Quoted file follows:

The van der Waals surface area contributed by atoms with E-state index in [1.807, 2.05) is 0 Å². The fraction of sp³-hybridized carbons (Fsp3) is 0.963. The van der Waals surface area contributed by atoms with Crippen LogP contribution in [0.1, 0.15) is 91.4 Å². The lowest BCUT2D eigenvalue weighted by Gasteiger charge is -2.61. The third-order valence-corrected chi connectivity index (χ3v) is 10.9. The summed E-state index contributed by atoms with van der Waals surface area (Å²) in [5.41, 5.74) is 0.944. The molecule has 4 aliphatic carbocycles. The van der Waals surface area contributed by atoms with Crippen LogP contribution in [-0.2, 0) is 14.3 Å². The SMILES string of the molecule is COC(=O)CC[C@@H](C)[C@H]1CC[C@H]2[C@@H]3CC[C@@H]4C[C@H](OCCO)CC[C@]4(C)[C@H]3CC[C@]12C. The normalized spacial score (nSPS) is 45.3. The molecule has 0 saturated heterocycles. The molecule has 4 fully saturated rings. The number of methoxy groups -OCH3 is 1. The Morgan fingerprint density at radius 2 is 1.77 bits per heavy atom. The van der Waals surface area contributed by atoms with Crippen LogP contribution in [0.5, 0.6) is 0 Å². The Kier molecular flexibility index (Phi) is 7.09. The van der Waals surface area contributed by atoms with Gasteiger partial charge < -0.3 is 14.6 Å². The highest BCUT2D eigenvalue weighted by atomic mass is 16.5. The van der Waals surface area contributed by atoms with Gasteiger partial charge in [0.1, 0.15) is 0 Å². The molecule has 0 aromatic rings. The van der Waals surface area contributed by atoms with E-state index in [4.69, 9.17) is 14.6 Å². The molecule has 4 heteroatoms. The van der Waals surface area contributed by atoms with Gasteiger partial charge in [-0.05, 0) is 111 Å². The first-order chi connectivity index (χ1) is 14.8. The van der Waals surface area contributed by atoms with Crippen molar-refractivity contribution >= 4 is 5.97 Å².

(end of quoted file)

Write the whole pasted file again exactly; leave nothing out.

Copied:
The van der Waals surface area contributed by atoms with E-state index in [1.807, 2.05) is 0 Å². The fraction of sp³-hybridized carbons (Fsp3) is 0.963. The van der Waals surface area contributed by atoms with Crippen LogP contribution in [0.1, 0.15) is 91.4 Å². The lowest BCUT2D eigenvalue weighted by Gasteiger charge is -2.61. The third-order valence-corrected chi connectivity index (χ3v) is 10.9. The summed E-state index contributed by atoms with van der Waals surface area (Å²) in [5.41, 5.74) is 0.944. The molecule has 4 aliphatic carbocycles. The van der Waals surface area contributed by atoms with Crippen LogP contribution in [-0.2, 0) is 14.3 Å². The SMILES string of the molecule is COC(=O)CC[C@@H](C)[C@H]1CC[C@H]2[C@@H]3CC[C@@H]4C[C@H](OCCO)CC[C@]4(C)[C@H]3CC[C@]12C. The normalized spacial score (nSPS) is 45.3. The molecule has 0 saturated heterocycles. The molecule has 4 fully saturated rings. The number of methoxy groups -OCH3 is 1. The Morgan fingerprint density at radius 2 is 1.77 bits per heavy atom. The van der Waals surface area contributed by atoms with Crippen LogP contribution in [0.5, 0.6) is 0 Å². The Kier molecular flexibility index (Phi) is 7.09. The van der Waals surface area contributed by atoms with Gasteiger partial charge < -0.3 is 14.6 Å². The highest BCUT2D eigenvalue weighted by atomic mass is 16.5. The van der Waals surface area contributed by atoms with Gasteiger partial charge in [0.1, 0.15) is 0 Å². The molecule has 0 aromatic rings. The van der Waals surface area contributed by atoms with E-state index in [4.69, 9.17) is 14.6 Å². The molecule has 4 heteroatoms. The van der Waals surface area contributed by atoms with Gasteiger partial charge in [-0.05, 0) is 111 Å². The first-order chi connectivity index (χ1) is 14.8. The van der Waals surface area contributed by atoms with Crippen molar-refractivity contribution >= 4 is 5.97 Å².